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Audit Reports


DOT Should Enhance Its Fraud Risk Assessment Processes for IIJA-Funded Surface Transportation Programs

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What We Looked At
The Infrastructure Investment and Jobs Act (IIJA) authorized about $660 billion in funding for new and existing U.S. Department of Transportation (DOT) programs for fiscal years 2022 through 2026—more than twice the amount in the previous 5-year authorization law. IIJA also changed existing surface transportation programs and created new programs. Federal programs face an increased risk of fraud when they experience unusually rapid growth or when new or changing laws significantly affect them. Because many IIJA-funded surface transportation programs experienced such growth and change, we initiated this audit to evaluate DOT’s fraud risk assessment processes.
What We Found
DOT has an opportunity to expand its fraud risk assessment process for IIJA-funded surface transportation programs to better incorporate the Government Accountability Office's (GAO) leading practices. Following the passage of the Fraud Reduction and Data Analytics Act of 2015, DOT developed a Fraud Risk Management Plan (Plan). Although DOT anticipated fully implementing the Plan by October 2020, the Department has not yet completed two of its three planned phases. As DOT continues to implement its Plan, we found that the Department could enhance its fraud risk assessment processes to more fully incorporate leading practices identified in GAO’s Framework. Specifically, DOT could better incorporate leading practices related to planning and tailoring fraud risk assessments for all programs. DOT’s process could also better incorporate leading practices to identify and assess fraud risks and develop fraud risk profiles for its programs. By not more fully incorporating these leading practices, DOT may not be optimally positioned to comprehensively identify, properly assess, and appropriately prioritize resources to address the full spectrum of fraud risks across all of its programs, including its diverse surface transportation programs.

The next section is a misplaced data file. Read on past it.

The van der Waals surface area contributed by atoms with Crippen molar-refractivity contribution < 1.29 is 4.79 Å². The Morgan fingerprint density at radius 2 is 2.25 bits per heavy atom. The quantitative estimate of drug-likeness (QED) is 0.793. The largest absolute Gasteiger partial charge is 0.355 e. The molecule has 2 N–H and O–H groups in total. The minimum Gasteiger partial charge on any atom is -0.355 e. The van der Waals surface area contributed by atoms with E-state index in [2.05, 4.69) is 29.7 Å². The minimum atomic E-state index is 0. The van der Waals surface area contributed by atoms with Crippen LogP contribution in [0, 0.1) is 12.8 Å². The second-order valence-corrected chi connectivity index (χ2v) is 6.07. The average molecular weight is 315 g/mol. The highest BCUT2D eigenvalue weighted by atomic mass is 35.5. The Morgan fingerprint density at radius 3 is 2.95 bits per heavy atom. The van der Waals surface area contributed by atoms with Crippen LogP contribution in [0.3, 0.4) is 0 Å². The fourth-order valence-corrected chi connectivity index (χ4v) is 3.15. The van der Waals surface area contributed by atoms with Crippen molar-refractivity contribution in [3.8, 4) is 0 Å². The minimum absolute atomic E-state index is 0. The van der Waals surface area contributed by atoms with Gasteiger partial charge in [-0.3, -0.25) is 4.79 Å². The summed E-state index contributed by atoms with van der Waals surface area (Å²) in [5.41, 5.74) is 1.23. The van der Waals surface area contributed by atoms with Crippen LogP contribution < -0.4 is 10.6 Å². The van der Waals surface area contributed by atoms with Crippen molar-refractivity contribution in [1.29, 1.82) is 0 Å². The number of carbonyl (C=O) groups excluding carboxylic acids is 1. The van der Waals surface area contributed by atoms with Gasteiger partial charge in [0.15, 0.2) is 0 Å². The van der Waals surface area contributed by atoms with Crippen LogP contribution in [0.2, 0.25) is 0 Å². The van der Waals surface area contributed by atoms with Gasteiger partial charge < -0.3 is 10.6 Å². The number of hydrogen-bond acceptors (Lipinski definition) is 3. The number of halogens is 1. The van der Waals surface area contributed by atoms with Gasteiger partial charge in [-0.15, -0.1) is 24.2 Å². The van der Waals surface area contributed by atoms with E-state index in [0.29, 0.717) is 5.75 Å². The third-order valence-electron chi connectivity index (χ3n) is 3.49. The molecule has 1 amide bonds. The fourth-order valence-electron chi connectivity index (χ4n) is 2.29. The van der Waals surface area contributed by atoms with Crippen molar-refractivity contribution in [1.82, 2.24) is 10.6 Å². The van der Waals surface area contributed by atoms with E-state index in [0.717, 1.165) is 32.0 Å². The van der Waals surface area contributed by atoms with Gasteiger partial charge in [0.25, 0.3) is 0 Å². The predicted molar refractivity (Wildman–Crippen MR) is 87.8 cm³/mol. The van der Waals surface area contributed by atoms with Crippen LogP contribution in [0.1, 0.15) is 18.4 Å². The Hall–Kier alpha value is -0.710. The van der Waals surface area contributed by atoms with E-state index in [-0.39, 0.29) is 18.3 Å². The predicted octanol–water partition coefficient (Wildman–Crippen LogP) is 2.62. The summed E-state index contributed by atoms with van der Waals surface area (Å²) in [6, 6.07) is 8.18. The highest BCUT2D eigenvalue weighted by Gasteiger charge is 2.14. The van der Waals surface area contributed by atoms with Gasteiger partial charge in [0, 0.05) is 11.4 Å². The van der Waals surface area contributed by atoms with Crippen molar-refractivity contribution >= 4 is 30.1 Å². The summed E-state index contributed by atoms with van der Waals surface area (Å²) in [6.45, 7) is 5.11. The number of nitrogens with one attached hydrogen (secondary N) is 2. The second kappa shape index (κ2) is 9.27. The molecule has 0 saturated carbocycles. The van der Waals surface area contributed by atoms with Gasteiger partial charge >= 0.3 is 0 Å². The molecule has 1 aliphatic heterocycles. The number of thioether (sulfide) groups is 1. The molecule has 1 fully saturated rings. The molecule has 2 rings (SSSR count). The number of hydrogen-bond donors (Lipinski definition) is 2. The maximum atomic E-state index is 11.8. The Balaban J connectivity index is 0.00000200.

Our Recommendations
DOT concurred with our two recommendations to improve the effectiveness of its fraud risk assessment processes. We consider these recommendations resolved but open pending completion of planned actions.


No. 1 to OST
Require OAs to regularly assess fraud risks for each program; tailor their assessments based on factors such as size, resources, maturity, and experience in managing risks; and include relevant stakeholder input.
No. 2 to OST
Provide guidance to OAs on how to identify and assess fraud risks in their programs, including guidance on specific tools, methods, and sources for gathering information about fraud risks. This guidance should also address the leading practices for identifying and assessing the likelihood and impact of inherent fraud risks, determining fraud risk tolerance, examining the suitability of existing controls, prioritizing residual fraud risks, and documenting the program’s fraud risk profile to inform managers’ decisions on their responses to assessed risks.